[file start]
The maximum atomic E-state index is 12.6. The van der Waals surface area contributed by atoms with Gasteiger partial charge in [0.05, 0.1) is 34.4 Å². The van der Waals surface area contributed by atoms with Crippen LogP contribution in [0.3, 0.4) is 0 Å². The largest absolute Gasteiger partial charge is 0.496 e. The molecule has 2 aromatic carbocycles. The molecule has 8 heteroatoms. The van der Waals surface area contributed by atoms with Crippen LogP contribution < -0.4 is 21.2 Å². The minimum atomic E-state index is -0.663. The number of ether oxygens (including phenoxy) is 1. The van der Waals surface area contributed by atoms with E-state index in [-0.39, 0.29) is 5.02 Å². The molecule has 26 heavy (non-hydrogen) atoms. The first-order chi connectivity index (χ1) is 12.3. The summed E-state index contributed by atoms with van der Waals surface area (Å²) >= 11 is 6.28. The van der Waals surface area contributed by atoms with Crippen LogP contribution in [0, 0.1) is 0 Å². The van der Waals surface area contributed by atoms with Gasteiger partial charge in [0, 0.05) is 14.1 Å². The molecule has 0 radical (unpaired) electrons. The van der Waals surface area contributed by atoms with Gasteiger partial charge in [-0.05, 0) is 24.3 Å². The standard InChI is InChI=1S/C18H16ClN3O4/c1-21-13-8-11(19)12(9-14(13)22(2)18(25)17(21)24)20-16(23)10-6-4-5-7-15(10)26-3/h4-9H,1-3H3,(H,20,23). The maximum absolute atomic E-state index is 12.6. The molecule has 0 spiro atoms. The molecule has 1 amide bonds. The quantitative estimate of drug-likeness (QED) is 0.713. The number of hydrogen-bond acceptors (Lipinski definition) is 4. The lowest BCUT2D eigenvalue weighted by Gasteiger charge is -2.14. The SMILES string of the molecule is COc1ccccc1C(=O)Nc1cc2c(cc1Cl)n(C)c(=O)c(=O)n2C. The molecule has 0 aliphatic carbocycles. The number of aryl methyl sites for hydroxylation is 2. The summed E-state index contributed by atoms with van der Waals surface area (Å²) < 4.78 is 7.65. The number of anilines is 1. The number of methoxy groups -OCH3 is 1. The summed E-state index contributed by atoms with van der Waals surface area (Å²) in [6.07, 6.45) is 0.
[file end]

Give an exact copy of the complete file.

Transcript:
The maximum atomic E-state index is 12.6. The van der Waals surface area contributed by atoms with Gasteiger partial charge in [0.05, 0.1) is 34.4 Å². The van der Waals surface area contributed by atoms with Crippen LogP contribution in [0.3, 0.4) is 0 Å². The largest absolute Gasteiger partial charge is 0.496 e. The molecule has 2 aromatic carbocycles. The molecule has 8 heteroatoms. The van der Waals surface area contributed by atoms with Crippen LogP contribution < -0.4 is 21.2 Å². The minimum atomic E-state index is -0.663. The number of ether oxygens (including phenoxy) is 1. The van der Waals surface area contributed by atoms with E-state index in [-0.39, 0.29) is 5.02 Å². The molecule has 26 heavy (non-hydrogen) atoms. The first-order chi connectivity index (χ1) is 12.3. The summed E-state index contributed by atoms with van der Waals surface area (Å²) >= 11 is 6.28. The van der Waals surface area contributed by atoms with Crippen LogP contribution in [0, 0.1) is 0 Å². The van der Waals surface area contributed by atoms with Gasteiger partial charge in [0, 0.05) is 14.1 Å². The molecule has 0 radical (unpaired) electrons. The van der Waals surface area contributed by atoms with Gasteiger partial charge in [-0.05, 0) is 24.3 Å². The standard InChI is InChI=1S/C18H16ClN3O4/c1-21-13-8-11(19)12(9-14(13)22(2)18(25)17(21)24)20-16(23)10-6-4-5-7-15(10)26-3/h4-9H,1-3H3,(H,20,23). The maximum absolute atomic E-state index is 12.6. The molecule has 0 spiro atoms. The molecule has 1 amide bonds. The quantitative estimate of drug-likeness (QED) is 0.713. The number of hydrogen-bond acceptors (Lipinski definition) is 4. The lowest BCUT2D eigenvalue weighted by Gasteiger charge is -2.14. The SMILES string of the molecule is COc1ccccc1C(=O)Nc1cc2c(cc1Cl)n(C)c(=O)c(=O)n2C. The molecule has 0 aliphatic carbocycles. The number of aryl methyl sites for hydroxylation is 2. The summed E-state index contributed by atoms with van der Waals surface area (Å²) < 4.78 is 7.65. The number of anilines is 1. The number of methoxy groups -OCH3 is 1. The summed E-state index contributed by atoms with van der Waals surface area (Å²) in [6.07, 6.45) is 0.